Except that the Besson 622's aren't that great to play - certainly not a patch on the equivalent Yamaha's.

    The Besson in this particular price range is the 1020... which is made in India, which would probably make secondhand buyers wary (such is the generally deserved reputation of Indian manufacturing generally, and Indian brass instruments in particular) - can't say I'd be too quick to recommend one myself, even if it played well.

    Even if the O/P hadn't confirmed she's looking at new ones, I'd have to sound the caveat that second-hand instruments can be a crapshoot, especially buying without having played them (or having had a very strong player play one).

    In what way is an Imperial (the top of the line B&H pre-sovereign) similar to a Besson 700?

    The 920/927 Sovereigns (B&H 920, Besson 927) are medium-bore, the 920 actually is quite similar to the Imperials that preceded it... by modern standards, the Imperials are tight and don't fit brilliantly in a section of more modern cornets for the majority of players (as a friend, a superb player, found out trying to play one at band - let's just say he didn't use it for long!).

    I have to say, I really don't see the point in advising a grade-1 learner start saving up for a pro model - a good quality beginner instrument would serve them really well for several years at the very least... there's plenty of time for pro instruments.
    To be fair with the value of new instruments gradually creeping up - buying one second-hand isn't likely to incur much of a loss... though I understand wanting something new.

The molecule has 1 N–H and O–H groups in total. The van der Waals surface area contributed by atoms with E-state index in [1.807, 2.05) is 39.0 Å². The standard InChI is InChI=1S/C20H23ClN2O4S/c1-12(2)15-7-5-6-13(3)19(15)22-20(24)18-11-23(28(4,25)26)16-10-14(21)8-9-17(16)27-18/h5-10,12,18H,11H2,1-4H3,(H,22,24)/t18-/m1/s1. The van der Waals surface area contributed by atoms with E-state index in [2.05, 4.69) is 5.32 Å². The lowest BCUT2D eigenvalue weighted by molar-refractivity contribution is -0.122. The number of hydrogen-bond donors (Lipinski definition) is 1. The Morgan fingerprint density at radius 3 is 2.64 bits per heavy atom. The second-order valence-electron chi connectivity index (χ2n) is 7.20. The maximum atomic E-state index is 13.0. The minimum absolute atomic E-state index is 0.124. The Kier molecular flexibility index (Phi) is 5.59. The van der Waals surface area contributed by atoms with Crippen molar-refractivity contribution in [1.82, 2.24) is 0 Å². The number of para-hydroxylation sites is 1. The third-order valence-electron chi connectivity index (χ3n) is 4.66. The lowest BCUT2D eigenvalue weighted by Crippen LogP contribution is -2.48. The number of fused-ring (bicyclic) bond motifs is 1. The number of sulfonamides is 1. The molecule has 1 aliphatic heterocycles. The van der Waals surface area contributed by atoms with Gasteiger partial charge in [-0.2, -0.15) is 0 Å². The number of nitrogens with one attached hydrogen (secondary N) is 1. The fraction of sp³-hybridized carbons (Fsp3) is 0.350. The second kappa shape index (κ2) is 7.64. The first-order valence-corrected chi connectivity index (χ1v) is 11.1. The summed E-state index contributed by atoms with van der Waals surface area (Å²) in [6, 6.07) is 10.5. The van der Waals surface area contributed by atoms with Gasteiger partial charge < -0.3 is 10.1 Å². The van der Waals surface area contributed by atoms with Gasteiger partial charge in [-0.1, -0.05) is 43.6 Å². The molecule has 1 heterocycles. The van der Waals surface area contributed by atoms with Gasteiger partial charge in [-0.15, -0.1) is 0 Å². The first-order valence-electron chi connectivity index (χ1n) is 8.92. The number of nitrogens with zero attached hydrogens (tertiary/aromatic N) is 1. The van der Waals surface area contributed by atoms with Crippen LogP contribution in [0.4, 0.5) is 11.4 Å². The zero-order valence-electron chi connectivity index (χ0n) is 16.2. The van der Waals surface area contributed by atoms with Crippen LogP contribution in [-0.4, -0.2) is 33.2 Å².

It's offtopic really but there are loads of excellent cornets out there - the Willson (double L) are really nice and you don't see too many of them, but they're not some magic bullet to perfect playing any more than any other excellent pro models are.

    Anyway, I seem to have waffled on a bit... all the best!
    Last edited: Oct 25, 2017
    Jack E, MoominDave and cornetblower like this.
  7. Hsop

    Hsop Member

    Hi Lauren

    Have you potentially found a new cornet yet? It's always difficult to find an instrument that you are happy with. When I was a kid I started on cornet with a student model Blessing scholastic. Looking back I think it is the worst instrument I have played in my 27 years of brass banding. After a year of playing I was fortunate to be given another instrument from the band which was a sovereign round-stamp 921 cornet. This made a huge difference to my playing, tone, intonation, volume of sound all improved dramatically.

    There does seem to be a little bit of a gap in the market between 'student' instruments and 'professional' models. Besson used to make an international cornet, model 723 I think, the one with the 3rd slide trigger only. That was a decent cornet for beginners and intermediate level but they don't make that model now unfortunately. Maybe there are some offers out there if you are a student. Some companies offer 0% finance which you could pay monthly to help with costs and would let you buy the cornet that you like. Has your teacher made any suggestions in buying a cornet?

    Good luck!
  8. Jack E

    Jack E Well-Known Member

    I had exactly the same with my first motorbike - a Francis-Barnett 84, with massive fibre-glass panels which put far too much weight at the back, an equally massive fibre-glass handlebar fairing which made it top heavy, steel legshields and crashbars. Maybe a strong and experienced rider could have coped with it, but being a puny, undersized, rather clumsy and unconfident total novice, I had no chance - and I still consider it the most ill-balanced and worst-handling bike of the 27 bikes that I've had - (Honda 50 to Harley Davidson) and I'm sure that many learners have fallen into the trap the same way I did; they didn't know enough to recognise that it was a bad 'un, or even enough to know that they needed a more experienced player to check it out for them, and steer them away from it towards something which would help them learn, rather than making it needlessly difficult.